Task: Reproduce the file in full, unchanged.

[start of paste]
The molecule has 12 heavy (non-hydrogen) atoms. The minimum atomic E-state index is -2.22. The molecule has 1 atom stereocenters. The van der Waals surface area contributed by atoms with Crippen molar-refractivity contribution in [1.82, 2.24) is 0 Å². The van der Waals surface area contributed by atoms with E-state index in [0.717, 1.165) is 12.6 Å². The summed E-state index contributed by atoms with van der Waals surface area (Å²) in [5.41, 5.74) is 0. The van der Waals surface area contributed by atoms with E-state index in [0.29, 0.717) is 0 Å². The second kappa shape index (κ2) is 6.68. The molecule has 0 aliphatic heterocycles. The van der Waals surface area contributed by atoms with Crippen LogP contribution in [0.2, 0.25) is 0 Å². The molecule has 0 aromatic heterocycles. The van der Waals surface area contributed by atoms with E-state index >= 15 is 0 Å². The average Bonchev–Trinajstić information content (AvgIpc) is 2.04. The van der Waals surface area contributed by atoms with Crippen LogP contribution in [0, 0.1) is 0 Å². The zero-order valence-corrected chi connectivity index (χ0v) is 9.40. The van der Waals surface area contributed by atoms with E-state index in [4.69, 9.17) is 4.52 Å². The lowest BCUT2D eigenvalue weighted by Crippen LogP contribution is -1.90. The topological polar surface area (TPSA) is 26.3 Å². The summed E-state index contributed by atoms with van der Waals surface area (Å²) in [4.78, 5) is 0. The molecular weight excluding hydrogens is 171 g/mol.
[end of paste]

The molecule has 12 heavy (non-hydrogen) atoms. The minimum atomic E-state index is -2.22. The molecule has 1 atom stereocenters. The van der Waals surface area contributed by atoms with Crippen molar-refractivity contribution in [1.82, 2.24) is 0 Å². The van der Waals surface area contributed by atoms with E-state index in [0.717, 1.165) is 12.6 Å². The summed E-state index contributed by atoms with van der Waals surface area (Å²) in [5.41, 5.74) is 0. The van der Waals surface area contributed by atoms with E-state index in [0.29, 0.717) is 0 Å². The second kappa shape index (κ2) is 6.68. The molecule has 0 aliphatic heterocycles. The van der Waals surface area contributed by atoms with Crippen LogP contribution in [0.2, 0.25) is 0 Å². The molecule has 0 aromatic heterocycles. The van der Waals surface area contributed by atoms with E-state index >= 15 is 0 Å². The average Bonchev–Trinajstić information content (AvgIpc) is 2.04. The van der Waals surface area contributed by atoms with Crippen LogP contribution in [0, 0.1) is 0 Å². The zero-order valence-corrected chi connectivity index (χ0v) is 9.40. The van der Waals surface area contributed by atoms with E-state index in [4.69, 9.17) is 4.52 Å². The lowest BCUT2D eigenvalue weighted by Crippen LogP contribution is -1.90. The topological polar surface area (TPSA) is 26.3 Å². The summed E-state index contributed by atoms with van der Waals surface area (Å²) in [4.78, 5) is 0. The molecular weight excluding hydrogens is 171 g/mol.